Social conservatives and libertarians: Is a meeting of the minds possible?
Feuding among US conservatives for the title True Conservative is nothing new. Underlying the feud has been a failure to grasp that conservatism in America forms a family of principles that require accommodation: to each other, to the exigencies of the moment, and to the changing habits and opinions of the American people. In Constitutional Conservatism, Peter Berkowitz identifies the political principles social conservatives and libertarians share, or should share, and sketches the common ground on which they can and should join forces.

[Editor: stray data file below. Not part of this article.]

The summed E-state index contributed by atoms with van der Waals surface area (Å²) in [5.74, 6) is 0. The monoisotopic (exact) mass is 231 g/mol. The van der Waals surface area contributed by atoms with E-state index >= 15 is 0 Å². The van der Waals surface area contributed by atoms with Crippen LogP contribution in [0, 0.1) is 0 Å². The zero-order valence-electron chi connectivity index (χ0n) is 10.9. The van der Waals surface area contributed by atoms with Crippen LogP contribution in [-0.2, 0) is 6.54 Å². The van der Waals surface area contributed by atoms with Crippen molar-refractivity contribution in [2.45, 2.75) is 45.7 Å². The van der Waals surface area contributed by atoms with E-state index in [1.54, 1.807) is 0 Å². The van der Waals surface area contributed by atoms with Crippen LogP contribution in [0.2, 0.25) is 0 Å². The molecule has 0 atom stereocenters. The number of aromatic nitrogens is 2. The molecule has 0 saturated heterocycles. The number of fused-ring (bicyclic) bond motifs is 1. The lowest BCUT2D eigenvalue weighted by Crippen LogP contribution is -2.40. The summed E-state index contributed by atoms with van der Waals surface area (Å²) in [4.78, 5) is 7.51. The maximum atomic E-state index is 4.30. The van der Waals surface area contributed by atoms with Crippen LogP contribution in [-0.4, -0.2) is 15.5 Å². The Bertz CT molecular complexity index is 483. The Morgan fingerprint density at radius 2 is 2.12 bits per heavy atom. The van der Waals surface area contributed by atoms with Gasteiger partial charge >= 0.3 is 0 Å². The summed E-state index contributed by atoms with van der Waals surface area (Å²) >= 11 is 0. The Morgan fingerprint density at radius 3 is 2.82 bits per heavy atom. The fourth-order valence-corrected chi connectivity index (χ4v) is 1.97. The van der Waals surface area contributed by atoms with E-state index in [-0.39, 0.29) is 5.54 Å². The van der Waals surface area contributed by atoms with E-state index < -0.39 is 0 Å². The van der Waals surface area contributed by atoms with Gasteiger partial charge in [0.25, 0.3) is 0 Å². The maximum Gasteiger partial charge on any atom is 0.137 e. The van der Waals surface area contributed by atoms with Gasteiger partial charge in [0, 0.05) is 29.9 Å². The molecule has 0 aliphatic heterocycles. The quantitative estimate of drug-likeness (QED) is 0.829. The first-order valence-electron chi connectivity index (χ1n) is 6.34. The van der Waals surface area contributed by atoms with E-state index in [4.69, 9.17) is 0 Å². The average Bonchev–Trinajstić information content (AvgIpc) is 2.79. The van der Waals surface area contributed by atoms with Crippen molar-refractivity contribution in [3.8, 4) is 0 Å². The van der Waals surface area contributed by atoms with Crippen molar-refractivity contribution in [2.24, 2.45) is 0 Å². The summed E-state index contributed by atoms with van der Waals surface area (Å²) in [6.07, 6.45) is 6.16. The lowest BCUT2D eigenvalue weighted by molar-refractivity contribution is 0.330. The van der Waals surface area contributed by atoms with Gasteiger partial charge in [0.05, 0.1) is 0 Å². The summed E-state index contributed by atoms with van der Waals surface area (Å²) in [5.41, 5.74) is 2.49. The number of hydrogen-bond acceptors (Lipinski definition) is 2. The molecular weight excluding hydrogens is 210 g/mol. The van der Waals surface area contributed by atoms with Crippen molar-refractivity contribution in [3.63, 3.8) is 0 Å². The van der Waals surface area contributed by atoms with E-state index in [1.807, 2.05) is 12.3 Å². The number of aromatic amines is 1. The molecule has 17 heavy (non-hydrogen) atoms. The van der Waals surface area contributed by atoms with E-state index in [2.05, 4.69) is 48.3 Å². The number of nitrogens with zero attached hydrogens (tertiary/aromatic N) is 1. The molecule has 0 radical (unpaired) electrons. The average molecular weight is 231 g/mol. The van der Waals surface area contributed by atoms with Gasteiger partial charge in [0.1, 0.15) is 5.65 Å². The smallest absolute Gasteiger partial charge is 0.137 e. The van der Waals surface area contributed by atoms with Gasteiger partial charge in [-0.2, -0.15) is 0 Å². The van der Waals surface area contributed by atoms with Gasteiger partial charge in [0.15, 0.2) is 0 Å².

Drawing on the writings of Edmund Burke, The Federalist, and the high points of post-War II American conservatism, Berkowitz argues that the top political priority for social conservatives and libertarians should be to rally around the principles of liberty crystallized in the US Constitution and pursue reform in light of them. He shows that this task depends on the cultivation of the virtue of political moderation, which at its peak consists in the balancing of rival but worthy principles. He concludes that constitutional conservatism, well understood, provides a sturdy framework for developing a distinctive political agenda to which both social conservatives and libertarian conservatives can in good conscience subscribe.
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